root@juju:~# apt-get purge lxc* root@juju:~# apt-get purge juju* root@juju:~# rm -rf /etc/init/juju* root@juju:~# rm -rf /var/lib/juju

If not, just continue, if everything is well right, you will see an output similar to this one, this means that the juju service is running on machine 0 (same LXC container).

ubuntu@juju:~$ juju status environment: manual machines: "0": agent-state: started agent-version: 1.25.3 dns-name: juju instance-id: 'manual:' series: trusty hardware: arch=amd64 cpu-cores=2 mem=3000M state-server-member-status: has-vote services: {}

Assuming it returns successfully, we can now deploy some services and explore the basic operations of Juju, next, you simply need to deploy our first charm (juju-gui) and expose it, this charm makes it easy to deploy a Juju GUI into an existing environment.

ubuntu@juju:~$ juju deploy juju-gui --to 0
ubuntu@juju:~$ juju expose juju-gui
........ after a couple of minutes, juju needs to download several packages and configure all, so better use "watch juju status", untill you see and output similar to this.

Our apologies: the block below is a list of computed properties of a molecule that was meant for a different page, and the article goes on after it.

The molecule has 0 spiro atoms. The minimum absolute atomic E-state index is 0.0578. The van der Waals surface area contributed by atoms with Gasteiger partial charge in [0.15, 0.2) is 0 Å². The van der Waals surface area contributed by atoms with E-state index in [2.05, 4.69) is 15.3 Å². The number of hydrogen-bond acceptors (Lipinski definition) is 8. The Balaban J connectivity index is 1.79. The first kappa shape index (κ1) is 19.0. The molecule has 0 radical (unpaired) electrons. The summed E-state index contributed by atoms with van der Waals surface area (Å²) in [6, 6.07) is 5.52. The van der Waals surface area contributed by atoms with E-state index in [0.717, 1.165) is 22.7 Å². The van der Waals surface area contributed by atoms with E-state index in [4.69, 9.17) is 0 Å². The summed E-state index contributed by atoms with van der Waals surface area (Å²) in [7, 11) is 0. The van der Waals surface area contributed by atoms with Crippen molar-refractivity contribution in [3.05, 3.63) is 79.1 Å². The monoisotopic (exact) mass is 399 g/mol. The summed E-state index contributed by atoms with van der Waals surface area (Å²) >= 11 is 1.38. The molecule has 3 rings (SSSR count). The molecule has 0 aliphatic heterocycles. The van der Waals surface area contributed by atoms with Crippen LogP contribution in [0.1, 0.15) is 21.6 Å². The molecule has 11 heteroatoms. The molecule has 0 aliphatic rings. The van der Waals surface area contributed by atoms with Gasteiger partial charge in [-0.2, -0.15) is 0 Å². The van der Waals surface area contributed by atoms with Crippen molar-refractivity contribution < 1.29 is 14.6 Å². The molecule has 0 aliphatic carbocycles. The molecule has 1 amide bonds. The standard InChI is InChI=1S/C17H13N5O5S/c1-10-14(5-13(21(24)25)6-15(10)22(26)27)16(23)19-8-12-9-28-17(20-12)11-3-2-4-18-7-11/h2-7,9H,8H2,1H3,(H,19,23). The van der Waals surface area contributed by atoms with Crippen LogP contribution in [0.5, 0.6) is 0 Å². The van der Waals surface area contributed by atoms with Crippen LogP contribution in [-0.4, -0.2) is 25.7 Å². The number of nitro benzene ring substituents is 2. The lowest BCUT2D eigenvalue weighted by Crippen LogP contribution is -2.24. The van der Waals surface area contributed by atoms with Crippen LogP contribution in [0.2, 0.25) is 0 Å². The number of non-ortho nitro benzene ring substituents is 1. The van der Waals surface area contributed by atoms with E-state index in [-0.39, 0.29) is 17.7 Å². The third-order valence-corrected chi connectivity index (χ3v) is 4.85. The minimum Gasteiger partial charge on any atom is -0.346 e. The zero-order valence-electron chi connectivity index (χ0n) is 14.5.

ubuntu@juju:~$ juju status
environment: manual
    agent-state: started
    agent-version: 1.25.3
    dns-name: juju
    instance-id: 'manual:'
    series: trusty
    hardware: arch=amd64 cpu-cores=2 mem=3000M
    state-server-member-status: has-vote
    charm: cs:trusty/juju-gui-51
    exposed: true
      current: unknown
      since: 12 Mar 2016 09:12:45Z
          current: unknown
          since: 12 Mar 2016 09:12:45Z
          current: idle
          since: 12 Mar 2016 09:17:48Z
          version: 1.25.3
        agent-state: started
        agent-version: 1.25.3
        machine: "0"
        - 80/tcp
        - 443/tcp
        public-address: juju

Now the juju-gui is installed, configured, and exposed over ports 80 and 443, but remember, this is inside the LXC container, so we can't access the GUI unless we NAT some ports from our host server.

root@spyder:~# iptables -t nat -A PREROUTING -p tcp -d --dport 443 -j DNAT --to-destination root@spyder:~# iptables -t nat -A PREROUTING -p tcp -d --dport 80 -j DNAT --to-destination

And boom!!!! now we can access juju-gui, the login info is on this file:

ubuntu@juju:~$ cat .juju/environments/manual.jenv user: admin password: 0d4e465c15d5880d0c348a921489a9f1 .......

Thursday, March 10, 2016

Cinder Volume Transfer

Let's assume you want to change ownership of volume from Tenant_A to Tenant_B.

Step 1: Tenant A will initiate an Ownership Transfer which will enable another tenant to take ownership of it.

$ source openrc Tenant_A Tenant_A $ cinder transfer-create [volume_id]

An Authentication Key and a Transfer ID are returned here.

Step 2: Tenant B needs to accept the Transfer using the Transfer ID and The Authentication Key generated above.

$ source openrc Tenant_B Tenant_B $ cinder transfer-accept [transfer_id] [auth_key]

You should now see that volume associated with Tenant_B